Third man seen at Oklahoma bomb site

Gavin Esler reports on fresh doubts about the investigation
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The Independent Online
Half an hour before the Oklahoma bombing, Dave Snyder was smoking at a street corner a few blocks from the Alfred P Murrah federal building, waiting for a delivery of computer equipment. He spotted a Ryder truck moving slowly, as if heavily loaded and, mistaking it for his computers, went out to greet it. The front-seat passenger, Mr Snyder says, "gives me this go-to-hell kind of look". Describing a scowling skinhead, Mr Snyder asserts: "This is Tim McVeigh. He's in the passenger seat, 15 feet away. I am absolutely sure."

Timothy McVeigh, and his friend Terry Nichols are charged with murder and conspiracy in connection with the bomb which killed 168 people in Oklahoma a year ago. Mr Snyder's account, delivered to the FBI, might seem like damning prosecution evidence, but Mr McVeigh's lawyer, Stephen Jones, sees it as doing the opposite - helping to undermine the prosecution case.

If Mr McVeigh was the passenger, Mr Jones argues, who was driving the truck, which contained 5,000lb of home-made explosives primed for the worst act of mass murder in US history? Mr McVeigh's former army buddy and alleged co-conspirator, the only other person charged, Mr Nichols, was - even prosecutors accept - 300 miles away at home in Kansas.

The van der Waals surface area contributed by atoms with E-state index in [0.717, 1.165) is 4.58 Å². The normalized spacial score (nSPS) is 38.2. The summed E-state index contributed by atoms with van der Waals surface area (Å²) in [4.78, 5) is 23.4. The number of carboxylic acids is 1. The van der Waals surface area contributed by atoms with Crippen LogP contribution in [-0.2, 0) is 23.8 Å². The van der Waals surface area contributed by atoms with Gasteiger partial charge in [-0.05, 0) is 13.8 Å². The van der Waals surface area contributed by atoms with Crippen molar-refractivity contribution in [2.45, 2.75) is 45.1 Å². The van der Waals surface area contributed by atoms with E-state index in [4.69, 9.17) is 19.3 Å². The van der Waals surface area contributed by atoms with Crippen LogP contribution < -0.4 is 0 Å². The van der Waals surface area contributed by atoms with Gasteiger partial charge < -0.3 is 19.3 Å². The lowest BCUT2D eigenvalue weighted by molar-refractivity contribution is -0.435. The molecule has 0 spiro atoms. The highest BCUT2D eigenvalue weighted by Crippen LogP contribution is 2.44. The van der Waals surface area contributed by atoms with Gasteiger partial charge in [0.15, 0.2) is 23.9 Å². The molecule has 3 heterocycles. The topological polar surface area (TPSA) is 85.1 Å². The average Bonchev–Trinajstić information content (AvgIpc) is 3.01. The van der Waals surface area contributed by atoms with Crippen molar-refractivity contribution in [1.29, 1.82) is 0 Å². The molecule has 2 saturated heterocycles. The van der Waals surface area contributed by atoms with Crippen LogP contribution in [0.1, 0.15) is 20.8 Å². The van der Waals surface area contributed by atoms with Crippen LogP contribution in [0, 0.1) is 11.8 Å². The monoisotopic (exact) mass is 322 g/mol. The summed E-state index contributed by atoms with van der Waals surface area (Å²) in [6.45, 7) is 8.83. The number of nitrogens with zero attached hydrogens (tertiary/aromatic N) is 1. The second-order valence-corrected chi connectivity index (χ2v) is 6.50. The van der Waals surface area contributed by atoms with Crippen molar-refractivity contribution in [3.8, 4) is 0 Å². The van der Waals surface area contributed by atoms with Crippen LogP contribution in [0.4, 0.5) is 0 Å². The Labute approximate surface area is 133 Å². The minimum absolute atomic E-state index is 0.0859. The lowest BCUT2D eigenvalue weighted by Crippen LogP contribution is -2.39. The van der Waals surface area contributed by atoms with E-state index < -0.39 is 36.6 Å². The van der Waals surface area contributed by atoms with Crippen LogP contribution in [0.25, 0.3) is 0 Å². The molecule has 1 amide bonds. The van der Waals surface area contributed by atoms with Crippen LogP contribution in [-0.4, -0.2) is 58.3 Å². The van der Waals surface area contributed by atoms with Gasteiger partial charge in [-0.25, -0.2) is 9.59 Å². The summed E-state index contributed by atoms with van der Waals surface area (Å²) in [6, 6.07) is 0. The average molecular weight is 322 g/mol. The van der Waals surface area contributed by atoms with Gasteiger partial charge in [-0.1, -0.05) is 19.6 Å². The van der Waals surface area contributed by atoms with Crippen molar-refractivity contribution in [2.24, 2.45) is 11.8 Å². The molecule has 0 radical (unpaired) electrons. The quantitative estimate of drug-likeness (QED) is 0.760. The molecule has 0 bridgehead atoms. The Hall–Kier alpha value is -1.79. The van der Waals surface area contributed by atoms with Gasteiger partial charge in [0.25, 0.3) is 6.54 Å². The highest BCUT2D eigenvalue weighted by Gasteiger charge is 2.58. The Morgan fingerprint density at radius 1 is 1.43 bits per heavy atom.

Mr Snyder got his sister to draw a kind of photofit of the man he describes as having "a pretty good tan ... olive-coloured skin," and "a thin pencil moustache like in the old gangster movies". The driver is certainly not Mr Nichols. And despite the word of many such witnesses who insist Mr McVeigh was not alone in the truck, the FBI has issued no current wanted posters for anyone still being sought for the bombing. Far from being the bombing mastermind, was Mr McVeigh therefore a mere footsoldier in a bigger conspiracy?

With political pressure from President Bill Clinton to secure the death penalty, agents and prosecutors refuse to talk publicly. This is the most complex case in US criminal history - 22,000 witnesses have been interviewed. But there are numerous inconsistencies and unanswered questions. At least one witness claims he saw a getaway car driving behind the truck as it progressed through central Oklahoma City. And then there was "John Doe Number Two", apparently seen when Mr McVeigh rented the truck, but never found.

Taken together, Mr Jones believes, such statements point to a prosecution case which is weak and circumstantial. "The ... bombing had to be a large conspiracy," he said, scoffing at the idea that Messrs McVeigh and Nichols alone could build and deliver such a bomb. "Terrorism," Mr Jones says, "requires an infrastructure."

Oklahomans, still grieving, regard such views as fantasies, but many also suspect that, in their determination to nail the two accused, prosecutors are ignoring evidence of a wider conspiracy.

There are fears that other bomb plotters may still be on the loose. The McVeigh-Nichols trial is unlikely to begin until next year and the burden on federal prosecutors is heavy.

They must either expose this suspected wider conspiracy or prove that two drifters are the most accomplished terrorists of our times.

Gavin Esler's Newsnight report is on BBC2 at 10.30pm tonight